gynoecium  (guy-no-EE-see-um)

The collective term for the female reproductive portions of a flower.



hastate (HASS-tate)

A leaf blade possessing the shape of an arrowhead or spear with the basal lobes pointing outward at right angles


hemiepiphyte  (HEMI-epi-fite)

Plants rooted in the soil but relying on the tree for support and growth. Primary hemiepiphytes begin as seeds in the droppings of a rain forest inhabitant which germinate on the trunk or limbs of a tree as do an epiphyte, then develop long roots which eventually reach the ground. In this way they attain height in the forest as quickly as possible in order to reach brighter light. The second type known as secondary hemiepiphytes start their lives in the soil or on a tree trunk near the ground and then send roots to the ground to gather additional nutrients. They then climb the host where they morph into the adult form and sometimes completely lose their connection to the ground at which point they then become epiphytes    See Epiphytes





heterophylly or heterophyllus (het-er-O-file-ee and het-er-o-FILL-us)

Possessing differently shaped leaves on the same specimen




hippocrepicus or hippocrepiform   
hip-o-CREP-ic-us or hip-o-CREP-if-orm), technically but rarely used (eep-o-CRAPE-eek-oos or eep-o-CRAPE-ee-form)

Bent almost into the shape of a circle while still possessing a distinct opening somewhat like the shape of a horse shoe




In botany homeosis is the transformation of one body part into another generally as a result of mutation.  In plants it is defined as the complete or partial replacement of one organ by a different organ and is believed to play a significant role in the ontogeny and phylogeny of reproductive organs.  Homeosis has been studied In Araceae in the inflorescences of Philodendron and other genera and the concept is used largely in molecular biology.   See Ontogeny and Phylogeny



          homology    (ho-MAH-lo-gee) 

The likeness or similarity of different organisms that may carry out different functions such as human arm and the wing of a bird or the structural similarities between parts of differing plants.  Often described as a result of evolutionary differentiation.  Normally applied to corresponding parts with a common ancestral similarity that may be attributed to a common origin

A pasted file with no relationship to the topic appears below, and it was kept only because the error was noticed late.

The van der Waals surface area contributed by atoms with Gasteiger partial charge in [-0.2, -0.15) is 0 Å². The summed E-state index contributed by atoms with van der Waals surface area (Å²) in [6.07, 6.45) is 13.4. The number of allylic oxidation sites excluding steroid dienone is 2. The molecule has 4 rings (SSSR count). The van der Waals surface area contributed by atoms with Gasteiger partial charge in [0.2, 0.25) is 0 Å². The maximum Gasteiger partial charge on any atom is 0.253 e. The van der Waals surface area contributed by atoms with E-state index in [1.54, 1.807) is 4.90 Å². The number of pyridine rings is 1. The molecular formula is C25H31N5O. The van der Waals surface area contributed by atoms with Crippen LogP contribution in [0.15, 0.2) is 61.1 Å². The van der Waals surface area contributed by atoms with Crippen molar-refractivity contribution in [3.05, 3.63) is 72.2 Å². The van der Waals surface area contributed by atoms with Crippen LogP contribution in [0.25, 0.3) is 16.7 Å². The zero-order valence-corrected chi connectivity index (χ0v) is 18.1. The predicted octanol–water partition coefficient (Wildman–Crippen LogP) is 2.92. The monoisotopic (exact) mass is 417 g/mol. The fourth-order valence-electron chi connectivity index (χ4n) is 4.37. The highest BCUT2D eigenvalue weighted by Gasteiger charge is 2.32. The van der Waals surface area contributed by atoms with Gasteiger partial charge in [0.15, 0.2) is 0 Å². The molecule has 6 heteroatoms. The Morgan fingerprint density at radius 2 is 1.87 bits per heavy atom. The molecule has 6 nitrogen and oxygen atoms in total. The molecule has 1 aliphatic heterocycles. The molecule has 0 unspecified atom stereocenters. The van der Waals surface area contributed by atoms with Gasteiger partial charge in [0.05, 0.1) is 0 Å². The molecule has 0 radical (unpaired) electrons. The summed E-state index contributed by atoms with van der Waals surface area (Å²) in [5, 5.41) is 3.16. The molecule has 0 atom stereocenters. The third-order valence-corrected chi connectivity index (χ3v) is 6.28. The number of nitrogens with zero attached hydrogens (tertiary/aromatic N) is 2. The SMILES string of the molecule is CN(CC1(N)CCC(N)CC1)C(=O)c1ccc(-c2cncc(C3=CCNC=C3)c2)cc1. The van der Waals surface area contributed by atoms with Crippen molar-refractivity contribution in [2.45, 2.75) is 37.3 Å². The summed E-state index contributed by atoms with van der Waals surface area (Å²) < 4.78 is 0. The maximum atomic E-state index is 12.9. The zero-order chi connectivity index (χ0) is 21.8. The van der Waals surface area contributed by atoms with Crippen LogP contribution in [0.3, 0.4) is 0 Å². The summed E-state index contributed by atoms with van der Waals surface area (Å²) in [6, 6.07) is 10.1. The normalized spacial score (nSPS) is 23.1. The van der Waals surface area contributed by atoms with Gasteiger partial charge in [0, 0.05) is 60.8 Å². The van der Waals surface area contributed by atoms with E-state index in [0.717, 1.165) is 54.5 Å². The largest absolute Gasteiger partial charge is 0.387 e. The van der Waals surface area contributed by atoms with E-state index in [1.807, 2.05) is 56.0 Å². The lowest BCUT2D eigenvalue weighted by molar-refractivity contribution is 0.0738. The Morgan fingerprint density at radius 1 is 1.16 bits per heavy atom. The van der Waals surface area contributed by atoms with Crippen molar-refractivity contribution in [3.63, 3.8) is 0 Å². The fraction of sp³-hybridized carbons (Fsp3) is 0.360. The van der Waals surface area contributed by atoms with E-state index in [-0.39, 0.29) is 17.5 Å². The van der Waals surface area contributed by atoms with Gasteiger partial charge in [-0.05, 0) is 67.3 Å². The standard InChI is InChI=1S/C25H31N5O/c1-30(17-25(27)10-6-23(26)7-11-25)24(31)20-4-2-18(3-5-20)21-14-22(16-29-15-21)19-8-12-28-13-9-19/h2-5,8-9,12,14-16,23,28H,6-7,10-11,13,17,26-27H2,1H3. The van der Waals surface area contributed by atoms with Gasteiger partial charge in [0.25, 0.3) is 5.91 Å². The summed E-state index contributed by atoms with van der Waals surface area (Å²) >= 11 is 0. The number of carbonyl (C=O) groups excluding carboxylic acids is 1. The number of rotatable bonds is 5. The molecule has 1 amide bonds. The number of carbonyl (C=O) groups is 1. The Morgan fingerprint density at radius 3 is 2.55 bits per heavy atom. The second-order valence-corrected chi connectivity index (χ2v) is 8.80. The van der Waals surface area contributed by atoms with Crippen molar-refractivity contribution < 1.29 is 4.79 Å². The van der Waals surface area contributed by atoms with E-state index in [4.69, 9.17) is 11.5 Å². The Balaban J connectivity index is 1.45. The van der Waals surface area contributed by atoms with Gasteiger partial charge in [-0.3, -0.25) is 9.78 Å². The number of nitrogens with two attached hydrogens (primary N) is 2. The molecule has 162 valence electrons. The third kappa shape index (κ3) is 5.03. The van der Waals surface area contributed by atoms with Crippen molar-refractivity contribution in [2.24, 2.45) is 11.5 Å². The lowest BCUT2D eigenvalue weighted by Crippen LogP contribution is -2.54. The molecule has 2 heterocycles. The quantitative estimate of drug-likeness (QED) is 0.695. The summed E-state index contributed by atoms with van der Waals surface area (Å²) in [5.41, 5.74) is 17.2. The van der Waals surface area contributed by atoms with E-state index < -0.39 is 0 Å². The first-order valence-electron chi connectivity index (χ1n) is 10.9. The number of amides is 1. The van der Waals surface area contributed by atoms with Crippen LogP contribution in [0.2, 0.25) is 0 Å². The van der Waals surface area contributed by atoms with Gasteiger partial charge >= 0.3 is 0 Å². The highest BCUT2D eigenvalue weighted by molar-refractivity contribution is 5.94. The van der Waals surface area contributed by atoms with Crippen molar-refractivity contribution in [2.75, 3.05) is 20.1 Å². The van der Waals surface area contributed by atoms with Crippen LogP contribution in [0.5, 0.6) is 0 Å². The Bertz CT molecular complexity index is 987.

hybrid   (HI-brid)         

Plant offspring resulting from the cross-pollination between parents of different species or sub-species


hydathode (HI-da-thode)

A secretory structure found at the tip of a leaf that excretes water on the blade surface through the process of guttation. See also guttation



inflorescence  (in-flor-ES-sense)

A group or cluster of flowers such as the collective structure of an aroid's spathe and spadix. An inflorescence is not a flower but is instead a group of flowers that form along the spadix.  Some produce imperfect flowers with the sexes divided while others produce perfect flowers with both sexes in a single flower.  See also flower, spathe and spadix


infructescence  (in-fruct-ES-sense) or

A fruit-bearing former inflorescence once it has been  pollinated.  The berries that form on the spadix of an aroid contain seeds that are spread by birds, insects and mammals and other animals through the forest


internode (INTER-node)

Stem segments or sections that lie between nodes. Internode measurements are used to define or determine the species in some cases. See also node and stem


interprimary leaf vein  (inter-PRI-mary leaf vein)

Secondary veins of slightly lesser prominence found between the primary leaf veins but of larger size than the smaller tertiary veins. See also primary leaf veins and tertiary leaf veins


intravaginal squamulae  (INTRA-va-gin-al SQUA-mules)

Small, pointed structures borne in rows around the stem at the base of and inside the petiole sheath with each petiole possessing a separate row of scales. They are not easily visible until the leaves fall off the stem so they are exposed. While they are frequently present on Philodendron subgenus Philodendron they are so tiny as be difficult to observe. Alternatively, on subgenus Meconostigma they are large and usually highly different from species to species. The literal meaning is scales inside the sheath